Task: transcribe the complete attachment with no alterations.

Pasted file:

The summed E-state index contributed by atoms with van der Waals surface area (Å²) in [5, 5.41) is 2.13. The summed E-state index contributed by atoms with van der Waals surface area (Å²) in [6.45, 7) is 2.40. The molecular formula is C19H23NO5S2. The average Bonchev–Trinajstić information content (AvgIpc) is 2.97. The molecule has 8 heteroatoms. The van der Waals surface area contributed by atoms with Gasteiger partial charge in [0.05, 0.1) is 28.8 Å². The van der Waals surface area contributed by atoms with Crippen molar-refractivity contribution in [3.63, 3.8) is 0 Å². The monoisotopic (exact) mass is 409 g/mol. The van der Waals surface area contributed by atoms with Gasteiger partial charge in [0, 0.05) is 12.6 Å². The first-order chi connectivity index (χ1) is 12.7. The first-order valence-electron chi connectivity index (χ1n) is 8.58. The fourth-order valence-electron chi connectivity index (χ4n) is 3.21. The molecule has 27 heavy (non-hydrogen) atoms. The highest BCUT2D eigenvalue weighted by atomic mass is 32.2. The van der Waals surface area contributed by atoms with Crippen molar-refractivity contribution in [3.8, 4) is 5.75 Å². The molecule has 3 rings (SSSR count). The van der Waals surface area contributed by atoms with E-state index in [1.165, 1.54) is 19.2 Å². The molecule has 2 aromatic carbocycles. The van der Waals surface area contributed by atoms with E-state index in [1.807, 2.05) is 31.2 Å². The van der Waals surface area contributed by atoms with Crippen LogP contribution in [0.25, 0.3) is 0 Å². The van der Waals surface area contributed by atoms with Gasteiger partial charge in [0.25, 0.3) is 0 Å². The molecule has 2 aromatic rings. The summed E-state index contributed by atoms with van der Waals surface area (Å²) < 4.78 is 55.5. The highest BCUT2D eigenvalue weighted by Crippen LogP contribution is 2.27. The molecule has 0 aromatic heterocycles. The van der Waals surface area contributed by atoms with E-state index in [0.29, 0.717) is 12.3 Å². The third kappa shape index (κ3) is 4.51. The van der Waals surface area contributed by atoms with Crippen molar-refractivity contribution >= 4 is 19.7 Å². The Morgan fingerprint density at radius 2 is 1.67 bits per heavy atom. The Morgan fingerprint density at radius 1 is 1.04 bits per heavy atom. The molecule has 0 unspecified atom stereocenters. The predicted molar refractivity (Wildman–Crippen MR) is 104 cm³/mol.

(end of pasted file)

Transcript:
The summed E-state index contributed by atoms with van der Waals surface area (Å²) in [5, 5.41) is 2.13. The summed E-state index contributed by atoms with van der Waals surface area (Å²) in [6.45, 7) is 2.40. The molecular formula is C19H23NO5S2. The average Bonchev–Trinajstić information content (AvgIpc) is 2.97. The molecule has 8 heteroatoms. The van der Waals surface area contributed by atoms with Gasteiger partial charge in [0.05, 0.1) is 28.8 Å². The van der Waals surface area contributed by atoms with Crippen molar-refractivity contribution in [3.63, 3.8) is 0 Å². The monoisotopic (exact) mass is 409 g/mol. The van der Waals surface area contributed by atoms with Gasteiger partial charge in [0, 0.05) is 12.6 Å². The first-order chi connectivity index (χ1) is 12.7. The first-order valence-electron chi connectivity index (χ1n) is 8.58. The fourth-order valence-electron chi connectivity index (χ4n) is 3.21. The molecule has 27 heavy (non-hydrogen) atoms. The highest BCUT2D eigenvalue weighted by atomic mass is 32.2. The van der Waals surface area contributed by atoms with Crippen molar-refractivity contribution in [3.8, 4) is 5.75 Å². The molecule has 3 rings (SSSR count). The van der Waals surface area contributed by atoms with E-state index in [1.165, 1.54) is 19.2 Å². The molecule has 2 aromatic carbocycles. The van der Waals surface area contributed by atoms with E-state index in [1.807, 2.05) is 31.2 Å². The van der Waals surface area contributed by atoms with Crippen LogP contribution in [0.25, 0.3) is 0 Å². The van der Waals surface area contributed by atoms with Gasteiger partial charge in [0.25, 0.3) is 0 Å². The molecule has 2 aromatic rings. The summed E-state index contributed by atoms with van der Waals surface area (Å²) < 4.78 is 55.5. The highest BCUT2D eigenvalue weighted by Crippen LogP contribution is 2.27. The molecule has 0 aromatic heterocycles. The van der Waals surface area contributed by atoms with E-state index in [0.29, 0.717) is 12.3 Å². The third kappa shape index (κ3) is 4.51. The van der Waals surface area contributed by atoms with Crippen molar-refractivity contribution >= 4 is 19.7 Å². The Morgan fingerprint density at radius 2 is 1.67 bits per heavy atom. The Morgan fingerprint density at radius 1 is 1.04 bits per heavy atom. The molecule has 0 unspecified atom stereocenters. The predicted molar refractivity (Wildman–Crippen MR) is 104 cm³/mol.